The real difference in Windows Server 2003 as far as these "fixes" are concerned is that if people who shouldn't be deploying AD because they don't know what they are doing still proceed to do so, they're going to find fewer manifestations indicative of having deployed it poorly.

The changes to the KCC algorithm should be unnecessary for existing AD implementations, and indeed, companies owning some of the largest implementations of AD in the world have expressed to me that the new algorithm is of no interest to them because they've already dealt with replication in their current implementations--and it works.

The new LVR replication (linked value replication of group membership) is great, but is still something that should have, and easily could have, been dealt with in Windows 2000.

Support for InetOrgPerson objects is useful enough even with a mixture of Windows 2000 and Windows Server 2003 domain controllers that it's still an exciting feature.

I could go on ad nauseum, but my point is this - hammering on MS for lack of backwards compatibility is irresponsible. This is the first time that Microsoft has introduced a product wherein they favored security over backward compatibility. The reason that you can't take advantage of many of the new features of Windows Server 2003 in AD is because there are extensions to the schema that Windows 2000 DCs simply cannot use without significant rewrites of the OS.

The reason that you can't run Exchange 2000 on Win2K3 (who cares, anyway) you can have as many Win2K member servers as you want, regardless of your domain/forest functional levels) is because of changes to security in the operating system. I don't know about you, but I'd rather have a more secure OS, and yes, I'll give up backward compatibility to get it.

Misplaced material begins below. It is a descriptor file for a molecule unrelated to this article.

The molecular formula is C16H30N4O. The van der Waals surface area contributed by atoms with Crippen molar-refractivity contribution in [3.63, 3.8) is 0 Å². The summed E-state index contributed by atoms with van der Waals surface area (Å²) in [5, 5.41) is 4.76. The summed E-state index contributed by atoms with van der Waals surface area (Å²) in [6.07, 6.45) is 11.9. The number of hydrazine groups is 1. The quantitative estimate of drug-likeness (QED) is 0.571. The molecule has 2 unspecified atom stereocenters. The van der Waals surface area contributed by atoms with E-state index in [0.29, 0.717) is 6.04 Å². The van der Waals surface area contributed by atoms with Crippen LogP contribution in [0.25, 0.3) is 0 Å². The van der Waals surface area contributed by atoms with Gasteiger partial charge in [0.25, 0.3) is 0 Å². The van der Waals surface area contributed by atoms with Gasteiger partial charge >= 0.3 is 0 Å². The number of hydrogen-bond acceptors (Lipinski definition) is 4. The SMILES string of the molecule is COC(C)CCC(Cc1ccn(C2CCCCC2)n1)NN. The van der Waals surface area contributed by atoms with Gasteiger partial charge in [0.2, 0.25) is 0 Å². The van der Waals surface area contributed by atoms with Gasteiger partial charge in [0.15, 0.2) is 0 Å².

The fact is, transitioning to Windows Server 2003 is painless and seamless. Taking full advantage of new features requires that you eventually get rid of down-level DCs. So what? "

Laura A. Robinson Consultant/Technical Instructor
IntelliMark IT Solutions

Downgrades From W2K3 to W2K

Some additional data on this was sent to me from one of you.

"Unless Microsoft has changed the procedures on downgrades, depending on the program you are in you should be able to do a downgrade over the phone. I have downgraded Office products over the phone, and within 10 minutes, the rep has read back a new PK to me. They have on one occasion sent it to me via plain text e-mail."

Another thing I just realized is that when MS announces that their sales of the W2K3 OS are better and more and higher and etc. etc. etc., you have to realize that quite a bit of these licenses are going to be used to downgrade from W2K3 to W2K. Stu's comment: "It's a marketing world..."


New Network Sniffing Tool: LANHound